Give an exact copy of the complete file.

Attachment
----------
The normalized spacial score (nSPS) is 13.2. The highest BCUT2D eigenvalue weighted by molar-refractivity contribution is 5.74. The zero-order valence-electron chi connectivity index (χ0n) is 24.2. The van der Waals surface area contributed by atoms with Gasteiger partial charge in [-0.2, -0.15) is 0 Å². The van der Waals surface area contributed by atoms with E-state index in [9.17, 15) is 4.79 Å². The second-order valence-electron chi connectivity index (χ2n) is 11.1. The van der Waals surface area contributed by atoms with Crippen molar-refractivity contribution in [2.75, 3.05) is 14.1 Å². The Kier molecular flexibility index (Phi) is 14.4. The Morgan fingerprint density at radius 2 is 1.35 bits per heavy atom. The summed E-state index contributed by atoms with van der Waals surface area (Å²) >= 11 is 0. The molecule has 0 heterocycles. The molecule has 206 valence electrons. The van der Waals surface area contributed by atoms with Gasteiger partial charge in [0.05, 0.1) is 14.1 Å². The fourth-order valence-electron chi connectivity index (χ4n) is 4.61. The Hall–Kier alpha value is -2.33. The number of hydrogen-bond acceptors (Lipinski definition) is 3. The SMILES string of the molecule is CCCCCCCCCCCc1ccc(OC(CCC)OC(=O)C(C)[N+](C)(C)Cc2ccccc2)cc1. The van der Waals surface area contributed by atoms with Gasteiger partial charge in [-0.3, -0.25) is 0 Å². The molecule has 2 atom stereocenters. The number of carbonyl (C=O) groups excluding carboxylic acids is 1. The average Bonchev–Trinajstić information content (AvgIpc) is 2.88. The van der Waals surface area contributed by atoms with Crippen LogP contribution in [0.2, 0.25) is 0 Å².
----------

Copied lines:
The normalized spacial score (nSPS) is 13.2. The highest BCUT2D eigenvalue weighted by molar-refractivity contribution is 5.74. The zero-order valence-electron chi connectivity index (χ0n) is 24.2. The van der Waals surface area contributed by atoms with Gasteiger partial charge in [-0.2, -0.15) is 0 Å². The van der Waals surface area contributed by atoms with E-state index in [9.17, 15) is 4.79 Å². The second-order valence-electron chi connectivity index (χ2n) is 11.1. The van der Waals surface area contributed by atoms with Crippen molar-refractivity contribution in [2.75, 3.05) is 14.1 Å². The Kier molecular flexibility index (Phi) is 14.4. The Morgan fingerprint density at radius 2 is 1.35 bits per heavy atom. The summed E-state index contributed by atoms with van der Waals surface area (Å²) >= 11 is 0. The molecule has 0 heterocycles. The molecule has 206 valence electrons. The van der Waals surface area contributed by atoms with Gasteiger partial charge in [0.05, 0.1) is 14.1 Å². The fourth-order valence-electron chi connectivity index (χ4n) is 4.61. The Hall–Kier alpha value is -2.33. The number of hydrogen-bond acceptors (Lipinski definition) is 3. The SMILES string of the molecule is CCCCCCCCCCCc1ccc(OC(CCC)OC(=O)C(C)[N+](C)(C)Cc2ccccc2)cc1. The van der Waals surface area contributed by atoms with Gasteiger partial charge in [-0.3, -0.25) is 0 Å². The molecule has 2 atom stereocenters. The number of carbonyl (C=O) groups excluding carboxylic acids is 1. The average Bonchev–Trinajstić information content (AvgIpc) is 2.88. The van der Waals surface area contributed by atoms with Crippen LogP contribution in [0.2, 0.25) is 0 Å².